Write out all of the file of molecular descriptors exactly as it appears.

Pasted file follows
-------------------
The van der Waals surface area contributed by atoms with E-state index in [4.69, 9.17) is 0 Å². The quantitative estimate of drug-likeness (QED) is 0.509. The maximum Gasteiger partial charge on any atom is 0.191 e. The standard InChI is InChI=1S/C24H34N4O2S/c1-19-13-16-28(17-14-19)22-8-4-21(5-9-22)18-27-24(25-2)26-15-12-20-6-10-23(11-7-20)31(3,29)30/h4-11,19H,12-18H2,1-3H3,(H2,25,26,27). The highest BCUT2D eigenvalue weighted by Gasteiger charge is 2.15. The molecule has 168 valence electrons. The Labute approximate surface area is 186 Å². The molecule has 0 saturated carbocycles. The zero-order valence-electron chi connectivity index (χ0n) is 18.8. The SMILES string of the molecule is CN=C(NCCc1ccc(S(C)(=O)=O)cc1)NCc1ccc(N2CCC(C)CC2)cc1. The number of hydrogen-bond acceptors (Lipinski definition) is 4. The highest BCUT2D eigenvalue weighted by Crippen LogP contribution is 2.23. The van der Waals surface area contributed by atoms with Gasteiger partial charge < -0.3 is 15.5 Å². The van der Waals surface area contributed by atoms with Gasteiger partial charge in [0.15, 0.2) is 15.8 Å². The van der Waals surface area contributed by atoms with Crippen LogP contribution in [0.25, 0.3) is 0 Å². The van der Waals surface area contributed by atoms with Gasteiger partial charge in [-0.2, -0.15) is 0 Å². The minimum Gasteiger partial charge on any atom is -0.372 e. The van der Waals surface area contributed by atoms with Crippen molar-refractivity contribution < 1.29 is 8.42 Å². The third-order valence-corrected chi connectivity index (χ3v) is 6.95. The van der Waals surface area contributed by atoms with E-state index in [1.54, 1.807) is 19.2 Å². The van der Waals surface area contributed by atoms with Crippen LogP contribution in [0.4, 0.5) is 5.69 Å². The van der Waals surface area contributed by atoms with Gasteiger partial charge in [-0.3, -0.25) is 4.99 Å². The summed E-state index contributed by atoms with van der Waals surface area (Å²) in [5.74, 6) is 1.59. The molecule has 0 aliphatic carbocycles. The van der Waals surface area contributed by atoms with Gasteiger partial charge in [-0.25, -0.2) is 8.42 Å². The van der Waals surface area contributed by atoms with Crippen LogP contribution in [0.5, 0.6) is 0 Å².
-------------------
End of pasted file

The van der Waals surface area contributed by atoms with E-state index in [4.69, 9.17) is 0 Å². The quantitative estimate of drug-likeness (QED) is 0.509. The maximum Gasteiger partial charge on any atom is 0.191 e. The standard InChI is InChI=1S/C24H34N4O2S/c1-19-13-16-28(17-14-19)22-8-4-21(5-9-22)18-27-24(25-2)26-15-12-20-6-10-23(11-7-20)31(3,29)30/h4-11,19H,12-18H2,1-3H3,(H2,25,26,27). The highest BCUT2D eigenvalue weighted by Gasteiger charge is 2.15. The molecule has 168 valence electrons. The Labute approximate surface area is 186 Å². The molecule has 0 saturated carbocycles. The zero-order valence-electron chi connectivity index (χ0n) is 18.8. The SMILES string of the molecule is CN=C(NCCc1ccc(S(C)(=O)=O)cc1)NCc1ccc(N2CCC(C)CC2)cc1. The number of hydrogen-bond acceptors (Lipinski definition) is 4. The highest BCUT2D eigenvalue weighted by Crippen LogP contribution is 2.23. The van der Waals surface area contributed by atoms with Gasteiger partial charge < -0.3 is 15.5 Å². The van der Waals surface area contributed by atoms with Gasteiger partial charge in [0.15, 0.2) is 15.8 Å². The van der Waals surface area contributed by atoms with Crippen LogP contribution in [0.25, 0.3) is 0 Å². The van der Waals surface area contributed by atoms with Gasteiger partial charge in [-0.2, -0.15) is 0 Å². The minimum Gasteiger partial charge on any atom is -0.372 e. The van der Waals surface area contributed by atoms with Crippen molar-refractivity contribution < 1.29 is 8.42 Å². The third-order valence-corrected chi connectivity index (χ3v) is 6.95. The van der Waals surface area contributed by atoms with E-state index in [1.54, 1.807) is 19.2 Å². The van der Waals surface area contributed by atoms with Crippen LogP contribution in [0.4, 0.5) is 5.69 Å². The van der Waals surface area contributed by atoms with Gasteiger partial charge in [-0.3, -0.25) is 4.99 Å². The summed E-state index contributed by atoms with van der Waals surface area (Å²) in [5.74, 6) is 1.59. The molecule has 0 aliphatic carbocycles. The van der Waals surface area contributed by atoms with Gasteiger partial charge in [-0.25, -0.2) is 8.42 Å². The van der Waals surface area contributed by atoms with Crippen LogP contribution in [0.5, 0.6) is 0 Å².